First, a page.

When a shrewd hotelier brought winter tourism to St. Moritz more than 150 years ago, the Corviglia entered the spotlight and over the following decades grew to be one of the most renowned winter sports mountains worldwide. Thanks to its fascinating history and the perfect conditions for Olympic athletes, world champions and active holidaymakers, the Corviglia is now one of the most popular of all destinations for alpine leisure activities and sports contests.
If St. Moritz is known as the “Cradle of winter tourism”, the Corviglia should logically be regarded as the “Playroom of winter tourism”, where visitors first fell in love with the joys of snow sports. For about 150 years now, skiers from all over the world have been enjoying its sparkling slopes. The first to glide down the snow on two wooden planks here were – alongside locals – visitors from the United Kingdom, whose legendary sportsmanship changed the Engadin for ever.
Long before they founded Switzerland’s first British ski club here in 1901/02 or established the first bobsleigh run in 1903/04, St. Moritz was already known as a prestigious summer destination with a magnificent mountain on its doorstep: the Corviglia, renowned for its heavenly hiking. The now legendary hotel pioneer Johannes Badrutt believed that this strictly seasonal tourism scene in his beautiful home region had potential to grow. He asked a game-changing question to a group of English guests in 1864 as they prepared to travel back home to London at the end of their summer holidays to escape the supposedly inhospitable Alpine winter. Did they not know that even when the landscape is covered in snow and ice, the Engadin sunshine is so strong that they could sit out on the hotel terrace in their shirtsleeves? The shrewd Badrutt then appealed to their sense of sportsmanship: he suggested a bet they could not refuse. He promised that they would enjoy the St. Moritz winter so much that they would not want to leave; and if they did not like it, he would repay their entire travel costs to and from London. The English guests shook hands on the deal and travelled back to the Engadin as agreed for Christmas 1864. You can guess the outcome: Badrutt won his bet in grand style. The guests from the north stayed longer than four months and only returned home, suntanned and delighted, after Easter 1865.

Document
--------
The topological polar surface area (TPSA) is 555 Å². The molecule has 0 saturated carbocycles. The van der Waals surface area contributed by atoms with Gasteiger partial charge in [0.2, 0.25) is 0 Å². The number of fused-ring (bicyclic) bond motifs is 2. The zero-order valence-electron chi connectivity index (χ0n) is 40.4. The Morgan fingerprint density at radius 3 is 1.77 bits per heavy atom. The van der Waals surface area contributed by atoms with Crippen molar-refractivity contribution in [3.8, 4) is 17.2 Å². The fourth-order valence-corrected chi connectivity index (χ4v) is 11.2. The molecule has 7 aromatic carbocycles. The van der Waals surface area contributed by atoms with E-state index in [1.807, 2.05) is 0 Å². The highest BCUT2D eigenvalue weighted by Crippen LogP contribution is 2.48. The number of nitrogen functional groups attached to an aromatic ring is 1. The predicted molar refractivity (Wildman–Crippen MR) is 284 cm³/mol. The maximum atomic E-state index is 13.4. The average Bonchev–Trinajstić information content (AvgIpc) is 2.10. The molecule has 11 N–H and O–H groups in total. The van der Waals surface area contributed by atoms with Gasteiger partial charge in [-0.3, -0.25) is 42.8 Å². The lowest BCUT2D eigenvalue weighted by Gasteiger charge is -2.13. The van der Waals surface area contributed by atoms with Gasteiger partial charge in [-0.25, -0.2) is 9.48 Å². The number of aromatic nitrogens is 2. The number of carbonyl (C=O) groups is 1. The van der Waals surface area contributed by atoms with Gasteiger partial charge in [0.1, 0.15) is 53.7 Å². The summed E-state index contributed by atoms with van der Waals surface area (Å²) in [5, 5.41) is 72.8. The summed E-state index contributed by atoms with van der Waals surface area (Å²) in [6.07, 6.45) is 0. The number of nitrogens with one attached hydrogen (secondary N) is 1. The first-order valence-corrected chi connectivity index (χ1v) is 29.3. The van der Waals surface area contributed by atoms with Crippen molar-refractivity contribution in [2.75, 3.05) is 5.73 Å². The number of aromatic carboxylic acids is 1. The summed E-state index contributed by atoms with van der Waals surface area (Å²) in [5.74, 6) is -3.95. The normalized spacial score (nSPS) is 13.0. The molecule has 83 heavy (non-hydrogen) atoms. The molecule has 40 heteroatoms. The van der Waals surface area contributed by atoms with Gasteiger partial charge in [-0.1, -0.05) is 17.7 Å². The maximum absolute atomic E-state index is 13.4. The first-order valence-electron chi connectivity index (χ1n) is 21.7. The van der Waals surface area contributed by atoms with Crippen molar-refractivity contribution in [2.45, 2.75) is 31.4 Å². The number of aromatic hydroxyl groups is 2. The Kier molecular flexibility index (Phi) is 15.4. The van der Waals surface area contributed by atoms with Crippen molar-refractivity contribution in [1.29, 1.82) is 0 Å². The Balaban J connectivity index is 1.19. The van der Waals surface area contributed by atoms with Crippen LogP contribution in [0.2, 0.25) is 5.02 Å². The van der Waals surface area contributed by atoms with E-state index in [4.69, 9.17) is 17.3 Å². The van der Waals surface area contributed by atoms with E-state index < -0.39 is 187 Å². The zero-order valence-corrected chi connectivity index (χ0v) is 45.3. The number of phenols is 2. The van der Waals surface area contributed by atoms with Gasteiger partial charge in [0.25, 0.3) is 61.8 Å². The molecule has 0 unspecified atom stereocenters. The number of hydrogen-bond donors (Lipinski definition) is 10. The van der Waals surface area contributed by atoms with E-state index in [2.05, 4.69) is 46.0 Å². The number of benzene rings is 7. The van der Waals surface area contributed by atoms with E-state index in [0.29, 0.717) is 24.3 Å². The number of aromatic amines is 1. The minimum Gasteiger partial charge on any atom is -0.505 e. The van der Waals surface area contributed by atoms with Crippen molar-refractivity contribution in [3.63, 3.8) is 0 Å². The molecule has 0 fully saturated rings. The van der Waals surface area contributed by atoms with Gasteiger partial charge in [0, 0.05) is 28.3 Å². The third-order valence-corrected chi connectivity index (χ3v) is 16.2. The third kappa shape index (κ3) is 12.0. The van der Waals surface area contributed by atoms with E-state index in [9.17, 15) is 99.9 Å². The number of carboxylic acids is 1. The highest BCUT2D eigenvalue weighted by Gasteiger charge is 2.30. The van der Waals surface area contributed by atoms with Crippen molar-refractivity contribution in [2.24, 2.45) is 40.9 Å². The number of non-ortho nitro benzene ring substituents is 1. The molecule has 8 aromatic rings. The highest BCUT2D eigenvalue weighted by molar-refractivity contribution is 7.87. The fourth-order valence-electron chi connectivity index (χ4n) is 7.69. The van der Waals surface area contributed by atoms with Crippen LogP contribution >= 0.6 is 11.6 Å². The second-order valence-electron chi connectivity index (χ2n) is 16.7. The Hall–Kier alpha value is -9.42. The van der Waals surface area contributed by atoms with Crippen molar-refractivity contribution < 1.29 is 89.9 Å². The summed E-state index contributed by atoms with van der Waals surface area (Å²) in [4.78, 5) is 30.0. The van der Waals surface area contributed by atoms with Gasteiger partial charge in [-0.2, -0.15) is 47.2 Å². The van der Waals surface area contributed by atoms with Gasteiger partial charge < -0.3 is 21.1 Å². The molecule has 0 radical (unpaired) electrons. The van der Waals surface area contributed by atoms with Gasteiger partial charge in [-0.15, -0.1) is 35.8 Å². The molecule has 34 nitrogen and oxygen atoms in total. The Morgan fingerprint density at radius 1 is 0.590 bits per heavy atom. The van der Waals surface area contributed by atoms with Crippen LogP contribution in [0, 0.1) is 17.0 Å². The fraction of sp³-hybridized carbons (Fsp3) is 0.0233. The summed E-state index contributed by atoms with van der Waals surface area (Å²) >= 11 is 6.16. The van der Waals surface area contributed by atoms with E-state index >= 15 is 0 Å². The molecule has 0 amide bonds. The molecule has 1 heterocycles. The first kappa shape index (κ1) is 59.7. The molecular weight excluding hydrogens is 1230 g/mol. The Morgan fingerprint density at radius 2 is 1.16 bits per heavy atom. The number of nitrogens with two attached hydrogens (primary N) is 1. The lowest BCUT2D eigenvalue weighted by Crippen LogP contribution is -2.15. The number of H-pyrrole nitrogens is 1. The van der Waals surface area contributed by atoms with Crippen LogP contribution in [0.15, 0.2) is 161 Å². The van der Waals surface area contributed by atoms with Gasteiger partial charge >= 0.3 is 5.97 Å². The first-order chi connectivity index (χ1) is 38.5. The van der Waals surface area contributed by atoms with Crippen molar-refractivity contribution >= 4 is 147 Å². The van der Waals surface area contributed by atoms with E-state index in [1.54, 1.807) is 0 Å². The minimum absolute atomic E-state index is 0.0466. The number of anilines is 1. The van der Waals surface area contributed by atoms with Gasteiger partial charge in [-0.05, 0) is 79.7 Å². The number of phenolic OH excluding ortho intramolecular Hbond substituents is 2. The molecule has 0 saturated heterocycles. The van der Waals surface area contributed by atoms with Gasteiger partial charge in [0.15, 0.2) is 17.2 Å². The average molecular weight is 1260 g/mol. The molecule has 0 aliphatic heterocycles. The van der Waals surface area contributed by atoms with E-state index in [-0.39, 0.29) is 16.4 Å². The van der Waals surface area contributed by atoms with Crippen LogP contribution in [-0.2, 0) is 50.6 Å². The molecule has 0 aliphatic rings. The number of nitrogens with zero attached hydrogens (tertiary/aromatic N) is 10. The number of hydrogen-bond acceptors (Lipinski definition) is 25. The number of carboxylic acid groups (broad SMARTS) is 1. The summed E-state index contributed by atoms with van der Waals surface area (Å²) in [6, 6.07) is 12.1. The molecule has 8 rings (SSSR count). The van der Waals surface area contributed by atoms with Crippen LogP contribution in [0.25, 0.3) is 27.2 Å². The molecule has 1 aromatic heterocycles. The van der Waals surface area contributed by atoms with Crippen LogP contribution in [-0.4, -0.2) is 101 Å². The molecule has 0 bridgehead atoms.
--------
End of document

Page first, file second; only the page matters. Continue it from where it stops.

This legendary bet led to the dramatic growth and scintillating success of a winter destination – and to the Corviglia becoming one of the world’s highest-profile winter sports mountains. Since then, it has served as the venue for the 1948 Winter Olympics and (so far) five ski world championships, and continues to thrill countless snow sports enthusiasts from countries all over the world every year.
The growing tourism scene benefited from tremendous innovative energy: hardly a year went by without St. Moritz and the Corviglia witnessing technical or sporting firsts that came to be celebrated worldwide. It was here, for example, that ice skaters founded the first club in Switzerland in 1868; the first curling club followed in 1880, while the world-famous Cresta Run was first built in 1884/85.
The dramatic story of the Corviglia ski area began in 1913 with construction of the Chantarella funicular. Originally planned to bring guests from St. Moritz up to a sanatorium, it soon became highly popular with skiers and tobogganists who thereby could enjoy their thrills without a laborious walk uphill. When St. Moritz first hosted the Winter Olympics in 1928, the Corviglia was not yet a competition venue, but interest in skiing and ski holidays boomed. The local council decided unanimously that access to the Corviglia must be improved so that it, too, could become a world-class sporting venue. The resultant Corviglia funicular was the first mountain railway or cableway to be built purely for skiers, and became the forerunner for a wide variety of cable cars, chair lifts an
In 1934, the first world ski championships took place on the Corviglia; conditions were so ideal that the organisers chose St. Moritz to host the event again in 1948, 1974, 2003 and 2017.
The Winter Olympics also returned, in 1948, and this time the Corviglia proved to be a perfect venue for international contests in which nearly 700 top athletes from 28 countries took part. The highlight: the dramatic run by Hedy Schlunegger, the “Swiss Amazon”, that won her gold in the Downhill. Despite falling, she managed to regain her confidence and “hurtled down the slopes… getting through all the schusses brilliantly, with a winning time of 2:28” (Neue Zürcher Zeitung, 3 February 1948).
It was not unusual back then for the odd racer to face-plant in the snow, which gave the Downhill run from Corviglia to Chantarella the reputation of being extremely challenging. See for yourself and test your own skills as you glide down the black Olympia piste!